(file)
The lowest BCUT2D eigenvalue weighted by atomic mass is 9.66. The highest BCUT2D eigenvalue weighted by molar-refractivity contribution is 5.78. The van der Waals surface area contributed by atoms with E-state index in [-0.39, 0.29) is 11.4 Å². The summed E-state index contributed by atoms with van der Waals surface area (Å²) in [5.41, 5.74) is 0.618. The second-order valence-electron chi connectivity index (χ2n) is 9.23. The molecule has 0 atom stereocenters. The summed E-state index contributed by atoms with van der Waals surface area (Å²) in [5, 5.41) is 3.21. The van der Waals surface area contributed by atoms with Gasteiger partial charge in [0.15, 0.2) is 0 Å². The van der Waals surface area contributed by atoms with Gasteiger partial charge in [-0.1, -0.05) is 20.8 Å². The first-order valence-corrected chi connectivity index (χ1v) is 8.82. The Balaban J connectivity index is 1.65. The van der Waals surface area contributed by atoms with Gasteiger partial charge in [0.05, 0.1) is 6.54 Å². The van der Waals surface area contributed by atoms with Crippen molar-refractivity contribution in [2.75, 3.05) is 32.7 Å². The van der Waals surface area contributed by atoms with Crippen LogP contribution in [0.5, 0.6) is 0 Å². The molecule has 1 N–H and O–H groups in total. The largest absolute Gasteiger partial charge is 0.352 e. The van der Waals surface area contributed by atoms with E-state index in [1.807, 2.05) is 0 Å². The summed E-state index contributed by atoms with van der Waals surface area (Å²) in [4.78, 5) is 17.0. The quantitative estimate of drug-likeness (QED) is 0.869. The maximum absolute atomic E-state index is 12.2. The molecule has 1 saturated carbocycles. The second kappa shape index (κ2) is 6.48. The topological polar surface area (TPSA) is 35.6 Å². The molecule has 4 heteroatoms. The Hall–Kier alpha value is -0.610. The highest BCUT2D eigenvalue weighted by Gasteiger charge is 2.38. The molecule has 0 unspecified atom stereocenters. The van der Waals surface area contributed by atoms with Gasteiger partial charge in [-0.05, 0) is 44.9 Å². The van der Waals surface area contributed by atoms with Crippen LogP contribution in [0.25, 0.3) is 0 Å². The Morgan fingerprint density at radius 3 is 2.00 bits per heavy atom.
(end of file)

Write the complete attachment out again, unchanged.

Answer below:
The lowest BCUT2D eigenvalue weighted by atomic mass is 9.66. The highest BCUT2D eigenvalue weighted by molar-refractivity contribution is 5.78. The van der Waals surface area contributed by atoms with E-state index in [-0.39, 0.29) is 11.4 Å². The summed E-state index contributed by atoms with van der Waals surface area (Å²) in [5.41, 5.74) is 0.618. The second-order valence-electron chi connectivity index (χ2n) is 9.23. The molecule has 0 atom stereocenters. The summed E-state index contributed by atoms with van der Waals surface area (Å²) in [5, 5.41) is 3.21. The van der Waals surface area contributed by atoms with Gasteiger partial charge in [0.15, 0.2) is 0 Å². The van der Waals surface area contributed by atoms with Gasteiger partial charge in [-0.1, -0.05) is 20.8 Å². The first-order valence-corrected chi connectivity index (χ1v) is 8.82. The Balaban J connectivity index is 1.65. The van der Waals surface area contributed by atoms with Gasteiger partial charge in [0.05, 0.1) is 6.54 Å². The van der Waals surface area contributed by atoms with Crippen molar-refractivity contribution in [2.75, 3.05) is 32.7 Å². The van der Waals surface area contributed by atoms with Crippen LogP contribution in [0.5, 0.6) is 0 Å². The molecule has 1 N–H and O–H groups in total. The largest absolute Gasteiger partial charge is 0.352 e. The van der Waals surface area contributed by atoms with E-state index in [1.807, 2.05) is 0 Å². The summed E-state index contributed by atoms with van der Waals surface area (Å²) in [4.78, 5) is 17.0. The quantitative estimate of drug-likeness (QED) is 0.869. The maximum absolute atomic E-state index is 12.2. The molecule has 1 saturated carbocycles. The second kappa shape index (κ2) is 6.48. The topological polar surface area (TPSA) is 35.6 Å². The molecule has 4 heteroatoms. The Hall–Kier alpha value is -0.610. The highest BCUT2D eigenvalue weighted by Gasteiger charge is 2.38. The molecule has 0 unspecified atom stereocenters. The van der Waals surface area contributed by atoms with Gasteiger partial charge in [-0.05, 0) is 44.9 Å². The van der Waals surface area contributed by atoms with Crippen LogP contribution in [0.25, 0.3) is 0 Å². The Morgan fingerprint density at radius 3 is 2.00 bits per heavy atom.